Expiatory Church of the Sacred Heart of Jesus Tibidabo

From there you can also have a closer look at the  Expiatory Church of the Sacred Heart of Jesus (Sagrat Cor), with a combination of different styles ranging from Romanesque to Modernist. But as I said before, the main point of going up the mountain are the excellent views of the city. Don’t miss it out!

barcelona views from Tibidabo

Universal children’s day around the world

Over the course of my trips I like to take pictures, not only of the main attractions, but also of locals and their way of life. To celebrate the Universal Children’s Day I’ve made a selection of some of my travel photos where kids are the main characters.

Miyazima (Japan)

One of the places I highly recommend you to visit is the beautiful island of Miyajima in Japan. There’s a a Torii Gate that seams to float on the water when tides are high, and when they are low you can approach it by foot. You can see its red reflection in the background and the little kid playing with sand and water.

japan kid miyajima

Atlas (Morocco)

When we travelled to Marrakech in 2011 with my family we made a trip to the mountains of Atlas. It was like a trip in time seeing those kids playing with toys from my grand parent’s time.

kids in morocco atlas

Jardins du Luxembourg (Paris)

While visiting my sister in Paris last year, I took my camera and went for a walk in the beautiful gardens of Luxembourg. In the pond it was possible for kids to rent little boats and let them float away,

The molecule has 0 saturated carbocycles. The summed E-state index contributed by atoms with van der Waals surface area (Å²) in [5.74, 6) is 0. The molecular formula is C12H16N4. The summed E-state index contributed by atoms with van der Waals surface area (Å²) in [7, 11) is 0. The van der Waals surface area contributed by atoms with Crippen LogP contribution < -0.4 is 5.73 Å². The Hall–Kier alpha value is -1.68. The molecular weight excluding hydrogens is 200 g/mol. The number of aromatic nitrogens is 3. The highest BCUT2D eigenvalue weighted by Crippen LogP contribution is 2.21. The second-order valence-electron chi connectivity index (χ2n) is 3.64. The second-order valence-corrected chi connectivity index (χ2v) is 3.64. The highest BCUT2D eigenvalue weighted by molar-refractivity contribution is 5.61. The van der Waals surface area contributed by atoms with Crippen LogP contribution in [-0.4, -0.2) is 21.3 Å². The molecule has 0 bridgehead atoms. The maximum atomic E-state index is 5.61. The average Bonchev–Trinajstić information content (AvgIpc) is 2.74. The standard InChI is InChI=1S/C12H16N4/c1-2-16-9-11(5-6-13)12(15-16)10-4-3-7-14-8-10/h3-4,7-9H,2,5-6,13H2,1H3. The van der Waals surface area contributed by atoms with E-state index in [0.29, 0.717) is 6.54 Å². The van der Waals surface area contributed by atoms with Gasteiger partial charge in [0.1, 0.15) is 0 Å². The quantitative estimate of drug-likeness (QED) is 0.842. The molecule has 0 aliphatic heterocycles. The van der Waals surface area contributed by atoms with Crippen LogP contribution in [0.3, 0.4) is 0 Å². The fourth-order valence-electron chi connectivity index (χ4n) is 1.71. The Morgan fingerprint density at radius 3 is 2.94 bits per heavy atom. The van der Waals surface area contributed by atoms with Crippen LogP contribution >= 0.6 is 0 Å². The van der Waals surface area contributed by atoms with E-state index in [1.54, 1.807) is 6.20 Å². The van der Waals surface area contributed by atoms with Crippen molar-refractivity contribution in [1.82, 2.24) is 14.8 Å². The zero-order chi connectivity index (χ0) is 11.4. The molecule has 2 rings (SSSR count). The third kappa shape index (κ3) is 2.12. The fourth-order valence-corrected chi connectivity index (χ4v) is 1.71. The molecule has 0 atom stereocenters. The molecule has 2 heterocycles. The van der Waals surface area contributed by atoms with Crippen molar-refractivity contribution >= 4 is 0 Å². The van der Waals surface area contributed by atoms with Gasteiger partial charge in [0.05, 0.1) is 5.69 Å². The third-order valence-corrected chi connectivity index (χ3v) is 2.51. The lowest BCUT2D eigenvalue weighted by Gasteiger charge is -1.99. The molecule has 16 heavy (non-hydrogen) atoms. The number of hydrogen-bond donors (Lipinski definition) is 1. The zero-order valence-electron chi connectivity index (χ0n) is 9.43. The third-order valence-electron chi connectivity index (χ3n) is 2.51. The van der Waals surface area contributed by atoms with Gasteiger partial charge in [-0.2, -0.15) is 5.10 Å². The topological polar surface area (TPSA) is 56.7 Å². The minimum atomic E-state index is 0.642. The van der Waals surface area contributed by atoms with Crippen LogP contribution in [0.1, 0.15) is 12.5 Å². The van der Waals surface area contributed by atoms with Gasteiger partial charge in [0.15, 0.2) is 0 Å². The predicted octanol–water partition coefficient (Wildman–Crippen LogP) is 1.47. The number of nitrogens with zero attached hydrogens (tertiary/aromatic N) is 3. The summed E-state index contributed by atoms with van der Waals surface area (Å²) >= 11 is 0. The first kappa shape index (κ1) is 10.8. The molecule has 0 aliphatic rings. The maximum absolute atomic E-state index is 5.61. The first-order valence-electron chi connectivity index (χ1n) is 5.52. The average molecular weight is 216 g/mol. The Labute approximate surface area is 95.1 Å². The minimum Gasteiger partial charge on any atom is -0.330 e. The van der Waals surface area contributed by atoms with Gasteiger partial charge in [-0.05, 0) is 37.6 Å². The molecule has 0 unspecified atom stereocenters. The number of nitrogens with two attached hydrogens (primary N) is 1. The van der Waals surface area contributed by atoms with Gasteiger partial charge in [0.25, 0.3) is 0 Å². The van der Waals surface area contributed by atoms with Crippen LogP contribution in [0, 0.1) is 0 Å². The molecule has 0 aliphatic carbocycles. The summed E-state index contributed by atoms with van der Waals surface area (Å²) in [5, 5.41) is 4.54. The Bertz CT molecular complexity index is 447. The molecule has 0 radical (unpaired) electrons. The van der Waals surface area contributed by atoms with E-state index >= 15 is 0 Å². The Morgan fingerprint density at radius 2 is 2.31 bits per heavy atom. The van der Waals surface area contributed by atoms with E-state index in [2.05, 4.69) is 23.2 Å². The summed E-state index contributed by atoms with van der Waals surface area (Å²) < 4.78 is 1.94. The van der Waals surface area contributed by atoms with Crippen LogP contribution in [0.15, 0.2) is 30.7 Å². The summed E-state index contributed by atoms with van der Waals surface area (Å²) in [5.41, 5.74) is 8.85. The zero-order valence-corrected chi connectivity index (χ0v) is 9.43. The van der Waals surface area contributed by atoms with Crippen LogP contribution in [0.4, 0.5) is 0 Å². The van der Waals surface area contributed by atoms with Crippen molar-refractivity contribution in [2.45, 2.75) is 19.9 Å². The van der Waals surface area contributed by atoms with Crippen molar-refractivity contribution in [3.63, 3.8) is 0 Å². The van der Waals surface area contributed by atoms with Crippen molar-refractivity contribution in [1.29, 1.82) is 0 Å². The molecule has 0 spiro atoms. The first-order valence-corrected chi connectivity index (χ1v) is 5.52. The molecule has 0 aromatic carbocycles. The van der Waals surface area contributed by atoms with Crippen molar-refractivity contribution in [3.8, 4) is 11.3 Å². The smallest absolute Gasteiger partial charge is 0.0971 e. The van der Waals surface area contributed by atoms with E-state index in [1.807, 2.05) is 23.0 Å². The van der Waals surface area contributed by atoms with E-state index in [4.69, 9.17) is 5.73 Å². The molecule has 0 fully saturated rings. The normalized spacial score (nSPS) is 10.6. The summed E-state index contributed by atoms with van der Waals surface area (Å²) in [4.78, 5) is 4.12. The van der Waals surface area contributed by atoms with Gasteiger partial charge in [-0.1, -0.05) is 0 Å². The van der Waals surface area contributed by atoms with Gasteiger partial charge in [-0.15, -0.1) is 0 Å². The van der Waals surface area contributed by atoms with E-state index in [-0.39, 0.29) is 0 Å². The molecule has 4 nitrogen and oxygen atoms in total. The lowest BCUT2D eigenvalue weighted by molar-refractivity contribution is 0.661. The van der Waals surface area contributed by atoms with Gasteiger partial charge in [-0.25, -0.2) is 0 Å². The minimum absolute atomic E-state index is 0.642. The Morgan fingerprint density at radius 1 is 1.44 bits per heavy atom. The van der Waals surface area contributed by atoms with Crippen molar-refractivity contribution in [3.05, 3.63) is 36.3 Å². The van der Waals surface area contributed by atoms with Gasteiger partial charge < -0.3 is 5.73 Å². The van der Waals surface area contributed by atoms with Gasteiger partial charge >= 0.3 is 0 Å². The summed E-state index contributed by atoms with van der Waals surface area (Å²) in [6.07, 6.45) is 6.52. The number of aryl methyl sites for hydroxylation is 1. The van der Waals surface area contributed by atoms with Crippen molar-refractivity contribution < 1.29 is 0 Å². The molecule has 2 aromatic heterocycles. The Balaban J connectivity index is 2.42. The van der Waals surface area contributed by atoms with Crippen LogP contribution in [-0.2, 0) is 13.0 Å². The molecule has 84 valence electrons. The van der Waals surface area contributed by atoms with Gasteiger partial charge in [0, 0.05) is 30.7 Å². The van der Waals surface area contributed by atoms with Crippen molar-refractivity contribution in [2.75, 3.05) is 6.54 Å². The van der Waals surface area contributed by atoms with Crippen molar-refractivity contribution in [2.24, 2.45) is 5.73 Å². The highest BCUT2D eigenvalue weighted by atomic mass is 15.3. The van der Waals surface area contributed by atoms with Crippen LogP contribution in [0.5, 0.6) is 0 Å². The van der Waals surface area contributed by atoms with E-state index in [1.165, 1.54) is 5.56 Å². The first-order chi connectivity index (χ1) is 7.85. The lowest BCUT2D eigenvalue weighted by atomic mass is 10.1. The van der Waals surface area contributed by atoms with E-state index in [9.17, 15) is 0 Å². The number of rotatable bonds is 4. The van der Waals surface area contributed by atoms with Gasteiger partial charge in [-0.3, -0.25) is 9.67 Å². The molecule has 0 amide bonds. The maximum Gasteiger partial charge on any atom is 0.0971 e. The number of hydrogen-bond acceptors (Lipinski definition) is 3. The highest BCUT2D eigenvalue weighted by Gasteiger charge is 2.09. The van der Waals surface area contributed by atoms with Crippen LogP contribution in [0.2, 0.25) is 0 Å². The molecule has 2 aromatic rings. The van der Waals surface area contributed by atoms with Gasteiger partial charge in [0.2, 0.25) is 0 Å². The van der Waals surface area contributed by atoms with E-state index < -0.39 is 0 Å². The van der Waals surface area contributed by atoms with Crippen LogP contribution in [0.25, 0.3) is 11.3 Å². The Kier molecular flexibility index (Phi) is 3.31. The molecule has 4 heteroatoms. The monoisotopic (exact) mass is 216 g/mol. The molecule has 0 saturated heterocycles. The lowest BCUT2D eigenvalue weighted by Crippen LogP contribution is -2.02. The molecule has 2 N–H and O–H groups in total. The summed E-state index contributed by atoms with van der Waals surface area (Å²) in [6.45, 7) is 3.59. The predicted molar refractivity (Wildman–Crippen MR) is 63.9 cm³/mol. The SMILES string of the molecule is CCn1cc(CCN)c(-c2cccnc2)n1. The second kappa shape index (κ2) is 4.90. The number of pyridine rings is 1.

kid paris little boat

Nara (Japan)

Again in Japan we met this group of cute schoolkids visiting Nara in front of its Buddhist temple.

school kid japan nara

Poblesec (Barcelona)

Correfocs are very popular in the Catalan tradition, it consists of a group of Diables ( Devils) lighting fireworks and dancing. I had never seen such a young and proud diable before!

kid in barcelona correfoc

Hope you enjoyed those pictures, have a great day!

Follow the red balloon path in Barcelona

On my way home yesterday I decided to go through la plaça Sant Jaume challenging the tourists crowds that often take on Barcelona’s Gothic quarter. Fortunately, the square was not crowded, however something caught my attention immediately: a series of red balloons randomly scattered around.

barcelona red balloon sant jaume

Everybody seemed to wonder what they represented and who had placed them there, (even the police, who after checking one of them decided they were no harm to anybody).

barcelona red balloon gothic quarter

The image was beautiful and soon I discovered that there was a red balloon path going up Sant Honorat street and followed it.

barcelona landscape red balloon

I didn’t have to wait long to find out about the responsible of the installation as at the crossroad with Sant Domènech del Call I noticed two girls dropping some balloons. They told me they were from BCNLandscape a platform uniting several architects and environmentalists working on different types of projects all related to landscape.

barcelona red balloons gothic quarter

I kept following the path that ended up at Plaça Sant Felip Neri. There I couldn’t help but smile at the views of school kids on their lunchbreak holding a red balloon and running around the square. There was some kind of magic in it, something so simple as a balloon can still catch the attention of kids and make them happy. A little victory over our technology dominated world.

barcelona red balloon sant felip neri kids

In the end I didn’t find out what was exactly the purpose of this action, but like many pieces of art, it’s better not to ask why and just enjoy the beauty in it.

What do you think?